AMSTERDAM: Having survived perilous escapes from war zones, refugees find themselves assailed anew in Europe by germs proliferating in crowded, unsanitary camps that could become outbreak hotspots, infectious disease experts have warned.
Their systems weakened by physical exhaustion, a lack of safe food, clean water and medicine, refugees are sitting-duck targets for entirely preventable diseases that can scar, maim, even kill.
Most of these illnesses have long been relegated to Europe’s past: scabies, measles, tuberculosis, cholera and typhoid fever, concerned doctors and academics told a conference in Amsterdam this weekend.
But several have now reemerged, wreaking havoc among Europe’s bulging migrant settlements, from where they could regain a foothold in the broader population.
“Maybe there is a problem in the future,” warned Turkish infectious disease specialist Hakan Leblebicioglu.
“Regarding tuberculosis… polio and measles, these should be considered an emerging threat especially for the refugees, the region, and maybe Europe,” he told delegates.
More and more refugees will arrive from countries where such illnesses remain widespread.
This while a growing anti-vaccine movement in Europe has left “gaps in vaccination coverage”, according to Leblebicioglu, and resistance to antibiotics is a growing concern.
Europe has struggled to deal with the influx of refugees from countries in Africa and the Middle East ravaged by war and poverty.
According to refugee agencies, more than a million migrants arrived in the EU last year, and almost 180,000 so far this year – many risking life and limb to cross the ocean in shoddy boats for a long shot at a better life.
Most spend extended periods in camps ill-equipped to deal with the unprecedented influx.
A major problem has been the lack of a coordinated European policy to screen new arrivals for contagious diseases, treat them, and vaccinate widely, the conference heard.
“It’s very different in different countries. There’s no pan-European standard,” infectious diseases lecturer Nicholas Beeching of the Liverpool School of Tropical Medicine told Agence France-Presse.
Screening happens randomly, “may not be based on much evidence, and may be a partly political response,” he said.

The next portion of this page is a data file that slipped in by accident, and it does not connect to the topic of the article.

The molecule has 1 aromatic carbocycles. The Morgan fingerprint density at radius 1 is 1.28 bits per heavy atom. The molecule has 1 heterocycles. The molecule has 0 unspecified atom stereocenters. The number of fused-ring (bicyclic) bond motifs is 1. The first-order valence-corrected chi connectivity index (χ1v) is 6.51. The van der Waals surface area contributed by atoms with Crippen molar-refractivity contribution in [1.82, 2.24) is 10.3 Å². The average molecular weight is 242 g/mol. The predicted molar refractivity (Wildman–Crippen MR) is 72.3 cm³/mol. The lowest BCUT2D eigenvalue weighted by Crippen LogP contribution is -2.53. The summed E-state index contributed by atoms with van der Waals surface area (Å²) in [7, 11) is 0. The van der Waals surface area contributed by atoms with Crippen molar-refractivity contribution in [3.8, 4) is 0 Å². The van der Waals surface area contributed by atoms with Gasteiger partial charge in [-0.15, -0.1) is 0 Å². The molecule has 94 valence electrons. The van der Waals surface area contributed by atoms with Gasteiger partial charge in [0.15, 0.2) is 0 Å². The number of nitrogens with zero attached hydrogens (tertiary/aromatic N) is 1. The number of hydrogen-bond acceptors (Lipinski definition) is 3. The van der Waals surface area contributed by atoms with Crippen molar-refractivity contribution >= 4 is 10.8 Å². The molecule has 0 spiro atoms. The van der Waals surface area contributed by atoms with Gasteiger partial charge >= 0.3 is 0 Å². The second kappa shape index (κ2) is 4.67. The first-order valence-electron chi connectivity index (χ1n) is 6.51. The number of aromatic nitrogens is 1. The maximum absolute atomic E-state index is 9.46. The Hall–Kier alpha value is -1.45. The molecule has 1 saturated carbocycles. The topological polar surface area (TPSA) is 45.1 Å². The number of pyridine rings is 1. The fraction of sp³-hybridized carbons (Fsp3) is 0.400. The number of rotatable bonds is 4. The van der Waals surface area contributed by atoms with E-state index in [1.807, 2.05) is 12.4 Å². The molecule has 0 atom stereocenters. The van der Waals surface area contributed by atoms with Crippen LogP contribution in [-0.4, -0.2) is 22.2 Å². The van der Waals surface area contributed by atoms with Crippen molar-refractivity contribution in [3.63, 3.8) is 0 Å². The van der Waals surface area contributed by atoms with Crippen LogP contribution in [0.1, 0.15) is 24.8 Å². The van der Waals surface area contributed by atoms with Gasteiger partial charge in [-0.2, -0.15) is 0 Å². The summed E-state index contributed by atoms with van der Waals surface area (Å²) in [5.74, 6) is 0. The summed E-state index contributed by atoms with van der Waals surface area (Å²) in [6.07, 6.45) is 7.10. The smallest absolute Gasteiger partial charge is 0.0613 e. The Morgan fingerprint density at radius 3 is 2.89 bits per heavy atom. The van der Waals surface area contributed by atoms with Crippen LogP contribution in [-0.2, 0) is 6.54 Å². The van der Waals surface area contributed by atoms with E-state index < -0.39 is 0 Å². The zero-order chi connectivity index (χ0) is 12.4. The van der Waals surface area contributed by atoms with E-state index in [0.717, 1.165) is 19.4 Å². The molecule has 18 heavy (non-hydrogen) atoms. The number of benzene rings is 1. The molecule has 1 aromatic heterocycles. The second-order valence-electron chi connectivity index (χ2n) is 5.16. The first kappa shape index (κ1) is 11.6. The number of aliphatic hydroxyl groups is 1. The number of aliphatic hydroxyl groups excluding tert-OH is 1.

Experts presented evidence of disease outbreaks in refugee camps: measles in France and Turkey, scabies in the Netherlands, salmonella in Germany, and MRSA – a drug-resistant skin infection – in Switzerland.
The causes were multifold, explained Leblebicioglu. “They live in unsanitary conditions, crowded populations, there is a problem with garbage accumulation in some countries.”
‘Risk for themselves’
Cultural and language barriers can divide refugees and health care providers.
Many “don’t know how to access health care systems even if they have entitlement,” said Beeching.
Furthermore, Europe’s health systems were overburdened, the experts pointed out, calling for more money and a coordinated approach to disease screening and treatment.
It would be expensive, but well worth it, they argued.
“If you want to do it starting from zero, because that is where we are now, then you need to consider that the cost will be very considerable,” said Italian public health expert Alberto Matteelli.
Only about a third of European governments have a policy on refugee TB screening, he remarked, and fewer than a handful did so consistently.
HIV is another concern.
Danish researchers reported that migrants not only had higher rates of infection with the virus that causes AIDS, but were also more likely to be diagnosed later.
This had consequences for public health, explained Laura Deen of the Copenhagen University Hospital’s immigrant medicine section, “in terms of risk of transmission from individuals unware of their HIV infection.”
Speakers stressed the real risk of refugees setting off disease outbreaks among host populations was negligible.
“The fact itself that they are marginalized and they do not integrate into the community in Europe is the cause of their disease, and protects the European community from being infected,” said Matteelli.
“The risk is for themselves. They are a vulnerable population that needs to be protected.”
The best course of action was to ensure speedy diagnosis and treatment of infectious diseases among refugees, and provide access to the health systems of their host countries.
“If we do that we will get better health for refugees, for healthcare workers and also for hosting communities,” said Matteelli.
Refugee health was the highlighted topic at a four-day conference of the European Society of Clinical Microbiology and Infectious Diseases.